Directed by Michael Mann
Based on the November 1995 60 Minutes segment about Jeffrey Wigand
Also based on the Vanity Fair article “The Man Who Knew Too Much” by Marie Brenner
Screenplay by Eric Roth, Michael Mann
Starring: Al Pacino, Russell Crowe, Christopher Plummer, Diane Venora
Jeffrey Wigand (Crowe), a research chemist for Big Tobacco, can’t continue to hide the truth about the business. When he decides to go public he quickly becomes the target of powerful people hoping to discourage his efforts. Their personal attacks and threats become more intense as he prepares to tell his story to 60 minutes.
This is one of the Best Picture nominees from 1999. The film was inspired by the true story of Jeffrey Wigand. His efforts to out Big Tobacco’s secrets put him at a huge personal and professional risk. The film also works from “The Man Who Knew Too Much”, an article written by Marie Brenner and published in Vanity Fair. The screenplay was written by Oscar winner Eric Roth (Forrest Gump) and Oscar nominee, Michael Mann (The Last of the Mohicans). Mann also directed the film. The cast includes Al Pacino (Dog Day Afternoon), Russell Crowe (Gladiator), Christopher Plummer (The New World), and Diane Venora (Romeo + Juliet).
This is a compelling story thanks to writing that immediately acknowledges what is at stake for Wigand (Crowe). The creation of his character for the film is sympathetic and conflicted, helping to generate a lot of empathy for him. This works perfectly with the often-ruthless character of Lowell Bergman (Pacino). The writing plays Bergman in a way that doesn’t allow him to be pushed into the villain or hero category. The moments these two share are some of the more powerful in the film. The dialogue pushes the intensity to high levels. This also gives Christopher Plummer’s character, Mike Wallace, a very interesting intensity. This writing reflects a cutthroat side to journalism that really helps to give the story some depth. Overall, this is one of the more intense dramatic thrillers you’ll find.
The acting in this movie is superb. Pacino, Crowe, and Plummer lead the way with their excellent work. Al Pacino does a great job using his trademark intensity while still bringing out the human side of his character. He also has such good chemistry with Crowe and Plummer that allows the whole story to work through him. Crowe also does some great work in a role that called for a more subtle performance. While there are moments where he lashes out, his role really resides in a quiet frustration and fear that he plays perfectly.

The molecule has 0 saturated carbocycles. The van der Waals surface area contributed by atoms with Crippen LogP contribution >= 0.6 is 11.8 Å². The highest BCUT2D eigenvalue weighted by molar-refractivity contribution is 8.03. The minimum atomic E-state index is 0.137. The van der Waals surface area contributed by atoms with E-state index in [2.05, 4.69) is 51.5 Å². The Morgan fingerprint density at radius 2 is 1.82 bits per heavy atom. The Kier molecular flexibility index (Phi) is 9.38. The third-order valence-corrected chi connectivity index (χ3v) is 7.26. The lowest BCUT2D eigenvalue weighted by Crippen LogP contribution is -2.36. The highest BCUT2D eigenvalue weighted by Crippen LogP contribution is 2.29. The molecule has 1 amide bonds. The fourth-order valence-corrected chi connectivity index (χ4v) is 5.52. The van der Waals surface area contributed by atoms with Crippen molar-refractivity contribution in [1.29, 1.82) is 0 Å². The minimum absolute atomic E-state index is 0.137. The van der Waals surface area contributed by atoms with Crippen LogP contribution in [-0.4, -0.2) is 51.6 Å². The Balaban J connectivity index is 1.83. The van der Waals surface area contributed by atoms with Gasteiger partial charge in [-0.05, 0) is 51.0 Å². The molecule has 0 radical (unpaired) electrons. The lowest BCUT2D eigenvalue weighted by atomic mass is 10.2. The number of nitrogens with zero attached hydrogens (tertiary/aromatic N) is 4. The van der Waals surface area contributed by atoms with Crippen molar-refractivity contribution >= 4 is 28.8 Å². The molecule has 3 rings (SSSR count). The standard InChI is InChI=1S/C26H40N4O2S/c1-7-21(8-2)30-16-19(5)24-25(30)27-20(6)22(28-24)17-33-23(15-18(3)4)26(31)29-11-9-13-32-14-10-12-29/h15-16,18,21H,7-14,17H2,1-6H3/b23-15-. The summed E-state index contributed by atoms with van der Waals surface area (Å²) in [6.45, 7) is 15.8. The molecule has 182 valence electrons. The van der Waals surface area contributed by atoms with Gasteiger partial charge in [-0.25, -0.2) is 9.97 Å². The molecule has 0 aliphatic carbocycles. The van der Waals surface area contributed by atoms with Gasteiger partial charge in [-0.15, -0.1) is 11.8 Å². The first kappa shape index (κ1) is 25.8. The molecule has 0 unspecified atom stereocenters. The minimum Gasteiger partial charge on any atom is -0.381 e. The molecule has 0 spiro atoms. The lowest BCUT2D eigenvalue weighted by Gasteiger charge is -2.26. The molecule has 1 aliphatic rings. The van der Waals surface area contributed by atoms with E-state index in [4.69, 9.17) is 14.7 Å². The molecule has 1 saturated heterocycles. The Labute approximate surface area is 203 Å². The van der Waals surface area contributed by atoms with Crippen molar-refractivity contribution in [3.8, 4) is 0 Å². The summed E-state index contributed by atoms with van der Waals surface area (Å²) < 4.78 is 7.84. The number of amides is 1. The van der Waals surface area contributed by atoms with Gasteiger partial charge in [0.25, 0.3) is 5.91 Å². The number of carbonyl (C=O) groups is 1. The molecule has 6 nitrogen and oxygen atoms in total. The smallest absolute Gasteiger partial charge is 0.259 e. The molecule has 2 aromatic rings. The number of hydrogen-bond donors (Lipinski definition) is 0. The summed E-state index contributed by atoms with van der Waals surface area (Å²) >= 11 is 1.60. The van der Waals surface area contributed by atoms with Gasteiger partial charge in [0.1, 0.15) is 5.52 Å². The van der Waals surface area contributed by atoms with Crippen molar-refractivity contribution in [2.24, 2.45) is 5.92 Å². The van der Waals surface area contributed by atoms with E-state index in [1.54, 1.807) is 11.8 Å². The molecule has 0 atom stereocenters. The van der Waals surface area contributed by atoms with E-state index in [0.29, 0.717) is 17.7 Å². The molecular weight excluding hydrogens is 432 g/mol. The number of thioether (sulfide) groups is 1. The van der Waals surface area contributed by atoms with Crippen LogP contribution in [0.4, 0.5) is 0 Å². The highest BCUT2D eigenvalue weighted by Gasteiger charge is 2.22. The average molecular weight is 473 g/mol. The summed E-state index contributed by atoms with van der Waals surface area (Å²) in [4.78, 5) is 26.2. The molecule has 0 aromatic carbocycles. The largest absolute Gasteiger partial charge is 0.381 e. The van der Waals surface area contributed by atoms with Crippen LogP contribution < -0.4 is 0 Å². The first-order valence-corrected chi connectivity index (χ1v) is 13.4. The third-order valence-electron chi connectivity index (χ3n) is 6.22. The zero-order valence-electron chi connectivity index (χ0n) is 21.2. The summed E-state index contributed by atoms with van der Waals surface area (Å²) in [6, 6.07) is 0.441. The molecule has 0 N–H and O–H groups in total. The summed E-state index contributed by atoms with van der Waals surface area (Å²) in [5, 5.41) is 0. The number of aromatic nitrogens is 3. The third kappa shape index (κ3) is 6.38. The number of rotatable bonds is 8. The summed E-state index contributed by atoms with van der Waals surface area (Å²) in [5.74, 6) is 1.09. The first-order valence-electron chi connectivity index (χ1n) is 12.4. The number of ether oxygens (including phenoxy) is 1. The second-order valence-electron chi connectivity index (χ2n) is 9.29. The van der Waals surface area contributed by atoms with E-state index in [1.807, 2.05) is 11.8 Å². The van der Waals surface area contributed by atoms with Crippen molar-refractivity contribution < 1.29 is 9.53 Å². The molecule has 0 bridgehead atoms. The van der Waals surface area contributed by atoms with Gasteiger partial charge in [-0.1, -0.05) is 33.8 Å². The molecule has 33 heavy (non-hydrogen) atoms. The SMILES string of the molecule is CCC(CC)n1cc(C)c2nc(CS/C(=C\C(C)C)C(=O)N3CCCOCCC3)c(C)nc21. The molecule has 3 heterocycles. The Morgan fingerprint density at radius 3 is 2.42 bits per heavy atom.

Christopher Plummer also does great work portraying newsman Mike Wallace. Throughout the movie he seems to build on the underlying ego that allows Wallace to be a leader in his profession. In a smaller role, Diane Venora does a good job with her role. She plays off the emotions and personal effects of the story wonderfully. She also has good chemistry with Crowe, which is essential to the story. Overall, the cast brings this one to life with great performances by everyone involved.
This film captures the emotions of the film through wonderful camera work and lighting. The movie sometimes takes on a film noir sensibility through the visuals. This helps to bring out the desperation and fear behind the main character. The movie also features an excellent score, put together by Pieter Bourke (Ali) and Lisa Gerrard (Tears of the Sun).
While audiences didn’t flock to this one, the critics found immediate appreciation for this one. This film earned seven Academy Award nominations, including Best Picture and Best Director. Russell Crowe earned a nomination for Best Actor in a Leading Role. Eric Roth and Michael Mann shared a nomination for Best Adapted Screenplay. Dante Spinotti was nominated for Best Cinematography. The film was also nominated for Best Film Editing and Best Sound. Surprisingly, this film walked away empty-handed, losing to films like American Beauty, The Cider House Rules, and The Matrix.
This is a must-see for fans of dramatic thrillers. Fans of movies like Michael Clayton and State of Affairs should definitely check this one out. It’s also a good one for fans of the stars. At 157 minutes long, this might seem long, but the pace really keeps it moving. So don’t let the length scare you away. I give this one 5 out of 5 stars.
Running Time: 157 Minutes